Ahhh, eastern New Mexico. OK, Alexainie and Jennifer Brown, that makes even more sense. Eastern New Mexico is actually much more like where I grew up in Amarillo than most of Texas. Amarillo is closer to four other state capitals than to its own, so we spent more time in New Mexico and Colorado than in Austin or Houston. You can be in Cheyenne, Wyoming, quicker than Houston when you live in Amarillo. I’ve been to Hobbs, a few times. We used to drive our Golden Gloves team bus all the way from Amarillo to Hobbs for boxing matches when I was a kid.
I know Clovis and Clayton like the back of my hand. I have friends in both towns. I could drive the road from Clayton to Raton with my eyes closed I’ve done it so many times over 25 years en route to visit my ex-wife’s family in Colorado Springs. Except if it’s snowing, you’d better get off that road (U.S. 87). Something about the way it’s situated in those rolling hills and the prevailing north winds during a storm, every time it snows it turns into a blizzard because the wind howls 70 mph through there. You’ll get snowblinded and drive off the road and freeze to death. Thankfully I never died, but I got stranded by a blizzard between Clayton and Raton more than once. Denver is the mile-high city. Clayton, two hours from Amarillo, is more than a mile in elevation. It’s the high plains out there, folks, emphasis on “high.”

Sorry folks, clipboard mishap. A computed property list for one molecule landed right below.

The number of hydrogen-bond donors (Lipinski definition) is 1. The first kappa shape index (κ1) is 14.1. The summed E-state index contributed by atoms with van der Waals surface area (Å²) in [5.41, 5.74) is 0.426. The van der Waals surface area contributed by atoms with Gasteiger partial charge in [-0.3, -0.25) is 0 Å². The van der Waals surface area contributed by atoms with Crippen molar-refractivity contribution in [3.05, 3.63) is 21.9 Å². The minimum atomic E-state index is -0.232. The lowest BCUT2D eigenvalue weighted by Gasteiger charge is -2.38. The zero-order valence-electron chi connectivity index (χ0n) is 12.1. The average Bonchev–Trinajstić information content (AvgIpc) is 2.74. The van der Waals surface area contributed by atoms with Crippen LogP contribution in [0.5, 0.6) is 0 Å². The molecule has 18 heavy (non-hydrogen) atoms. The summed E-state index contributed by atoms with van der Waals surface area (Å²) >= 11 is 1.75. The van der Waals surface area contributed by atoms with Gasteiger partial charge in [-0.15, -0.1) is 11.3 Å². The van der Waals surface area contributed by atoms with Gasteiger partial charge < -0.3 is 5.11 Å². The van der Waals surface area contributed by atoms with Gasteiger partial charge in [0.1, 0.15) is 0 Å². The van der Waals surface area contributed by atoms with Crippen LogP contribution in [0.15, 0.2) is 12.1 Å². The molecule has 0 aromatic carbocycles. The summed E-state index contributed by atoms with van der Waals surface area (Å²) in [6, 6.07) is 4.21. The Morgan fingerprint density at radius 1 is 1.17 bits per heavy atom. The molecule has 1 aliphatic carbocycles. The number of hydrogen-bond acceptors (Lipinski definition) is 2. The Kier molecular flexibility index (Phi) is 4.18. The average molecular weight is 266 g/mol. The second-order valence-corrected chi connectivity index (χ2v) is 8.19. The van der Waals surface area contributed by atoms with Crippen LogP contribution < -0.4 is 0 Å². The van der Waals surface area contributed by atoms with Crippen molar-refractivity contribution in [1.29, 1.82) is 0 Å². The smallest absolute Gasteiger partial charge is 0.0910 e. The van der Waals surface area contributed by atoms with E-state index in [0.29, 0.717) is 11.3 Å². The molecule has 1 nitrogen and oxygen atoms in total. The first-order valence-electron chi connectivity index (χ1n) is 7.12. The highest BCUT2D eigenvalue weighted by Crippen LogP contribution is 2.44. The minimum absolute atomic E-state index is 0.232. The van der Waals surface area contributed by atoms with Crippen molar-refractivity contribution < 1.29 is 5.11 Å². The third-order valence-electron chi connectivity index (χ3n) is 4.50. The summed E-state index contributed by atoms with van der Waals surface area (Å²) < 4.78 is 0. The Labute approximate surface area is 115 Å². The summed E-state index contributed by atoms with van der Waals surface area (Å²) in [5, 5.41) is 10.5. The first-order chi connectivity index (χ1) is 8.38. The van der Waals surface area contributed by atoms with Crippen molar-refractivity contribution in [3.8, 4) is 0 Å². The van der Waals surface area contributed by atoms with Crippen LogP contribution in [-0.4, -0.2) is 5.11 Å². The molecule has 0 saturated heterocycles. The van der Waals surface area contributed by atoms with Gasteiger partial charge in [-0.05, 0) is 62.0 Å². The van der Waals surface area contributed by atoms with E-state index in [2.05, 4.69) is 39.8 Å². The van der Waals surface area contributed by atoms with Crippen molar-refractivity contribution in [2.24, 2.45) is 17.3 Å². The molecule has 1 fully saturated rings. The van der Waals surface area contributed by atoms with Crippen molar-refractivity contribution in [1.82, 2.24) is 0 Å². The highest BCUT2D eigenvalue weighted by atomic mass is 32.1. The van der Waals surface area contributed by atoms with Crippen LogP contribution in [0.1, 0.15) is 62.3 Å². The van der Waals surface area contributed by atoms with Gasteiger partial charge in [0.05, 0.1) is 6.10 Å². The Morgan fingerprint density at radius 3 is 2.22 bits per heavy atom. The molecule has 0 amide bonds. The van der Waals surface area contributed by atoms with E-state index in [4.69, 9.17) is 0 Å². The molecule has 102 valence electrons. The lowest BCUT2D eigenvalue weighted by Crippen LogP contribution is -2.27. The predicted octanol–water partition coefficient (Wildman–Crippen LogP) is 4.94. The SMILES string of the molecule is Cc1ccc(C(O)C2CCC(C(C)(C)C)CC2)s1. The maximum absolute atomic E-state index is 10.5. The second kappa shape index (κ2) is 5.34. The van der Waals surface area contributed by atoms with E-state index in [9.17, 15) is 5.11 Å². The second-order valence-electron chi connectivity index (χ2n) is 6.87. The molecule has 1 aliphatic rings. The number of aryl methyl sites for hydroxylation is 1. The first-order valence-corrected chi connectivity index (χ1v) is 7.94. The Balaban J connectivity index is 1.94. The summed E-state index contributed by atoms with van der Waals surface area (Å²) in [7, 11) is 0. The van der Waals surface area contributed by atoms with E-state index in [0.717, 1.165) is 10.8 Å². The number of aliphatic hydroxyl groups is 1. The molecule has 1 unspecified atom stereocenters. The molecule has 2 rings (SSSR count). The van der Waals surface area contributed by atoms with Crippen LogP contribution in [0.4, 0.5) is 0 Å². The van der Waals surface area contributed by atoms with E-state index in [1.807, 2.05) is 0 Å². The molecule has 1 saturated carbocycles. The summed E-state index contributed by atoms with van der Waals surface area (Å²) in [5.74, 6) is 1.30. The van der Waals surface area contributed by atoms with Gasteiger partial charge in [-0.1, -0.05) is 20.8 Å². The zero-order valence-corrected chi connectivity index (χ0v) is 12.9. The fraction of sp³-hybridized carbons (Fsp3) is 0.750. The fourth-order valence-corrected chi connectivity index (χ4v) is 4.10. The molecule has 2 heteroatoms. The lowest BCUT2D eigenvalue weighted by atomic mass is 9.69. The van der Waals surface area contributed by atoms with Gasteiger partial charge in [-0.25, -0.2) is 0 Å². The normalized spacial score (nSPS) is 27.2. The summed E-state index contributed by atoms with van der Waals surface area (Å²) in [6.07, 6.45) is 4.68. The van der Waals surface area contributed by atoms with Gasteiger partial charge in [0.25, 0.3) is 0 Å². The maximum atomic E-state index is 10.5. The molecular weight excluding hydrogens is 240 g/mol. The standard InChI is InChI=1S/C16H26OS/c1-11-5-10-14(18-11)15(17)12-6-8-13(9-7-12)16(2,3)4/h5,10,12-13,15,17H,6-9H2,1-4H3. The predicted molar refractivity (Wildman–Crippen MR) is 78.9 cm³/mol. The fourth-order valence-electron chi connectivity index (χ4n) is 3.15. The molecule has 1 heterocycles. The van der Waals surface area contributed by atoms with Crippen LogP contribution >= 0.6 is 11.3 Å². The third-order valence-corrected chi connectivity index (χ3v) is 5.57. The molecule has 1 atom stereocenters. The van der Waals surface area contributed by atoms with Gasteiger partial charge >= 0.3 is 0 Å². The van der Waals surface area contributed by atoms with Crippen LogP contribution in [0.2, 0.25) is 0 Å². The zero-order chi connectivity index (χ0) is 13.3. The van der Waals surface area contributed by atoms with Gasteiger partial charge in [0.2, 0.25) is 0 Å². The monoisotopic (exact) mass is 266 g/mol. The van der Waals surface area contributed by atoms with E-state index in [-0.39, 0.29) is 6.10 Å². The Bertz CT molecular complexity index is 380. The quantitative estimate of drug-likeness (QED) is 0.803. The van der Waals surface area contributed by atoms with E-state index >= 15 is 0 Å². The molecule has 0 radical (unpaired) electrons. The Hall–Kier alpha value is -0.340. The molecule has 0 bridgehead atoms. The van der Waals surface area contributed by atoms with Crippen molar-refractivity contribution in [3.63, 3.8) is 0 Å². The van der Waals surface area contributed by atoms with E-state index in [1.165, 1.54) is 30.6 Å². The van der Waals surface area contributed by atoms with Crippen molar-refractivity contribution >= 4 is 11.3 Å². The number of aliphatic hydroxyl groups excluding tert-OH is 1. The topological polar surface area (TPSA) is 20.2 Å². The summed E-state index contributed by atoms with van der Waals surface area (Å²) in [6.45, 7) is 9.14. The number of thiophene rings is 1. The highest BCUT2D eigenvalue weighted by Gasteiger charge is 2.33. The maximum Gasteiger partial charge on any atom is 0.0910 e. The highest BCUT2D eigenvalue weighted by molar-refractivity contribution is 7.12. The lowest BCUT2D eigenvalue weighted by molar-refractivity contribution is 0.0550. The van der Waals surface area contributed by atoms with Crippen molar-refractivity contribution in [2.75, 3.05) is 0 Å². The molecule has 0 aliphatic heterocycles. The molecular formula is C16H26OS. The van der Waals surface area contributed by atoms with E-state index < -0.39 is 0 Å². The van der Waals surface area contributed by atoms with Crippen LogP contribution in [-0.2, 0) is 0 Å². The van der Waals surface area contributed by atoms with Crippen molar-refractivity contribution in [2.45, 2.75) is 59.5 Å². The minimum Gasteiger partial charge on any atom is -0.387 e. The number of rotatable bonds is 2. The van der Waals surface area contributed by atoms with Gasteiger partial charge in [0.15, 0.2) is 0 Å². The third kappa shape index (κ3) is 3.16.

We did go to Dallas all the time when I was a kid, which is the same distance, almost to the mile, as going to Denver. Colorado Springs, where my ex-wife is from, is 325 miles from Amarillo. Guess how far it is from my place in Fort Worth to my parents’ in Amarillo? Exactly 325 miles. Nancy and I honeymooned in Taos. Yeah I was that broke. We drove there from Pampa, Texas (north of Amarillo), where I worked at the newspaper, which grudgingly gave me two days off for my honeymoon in Taos. Good people up there in the Panhandle. If by good you mean hard as nails.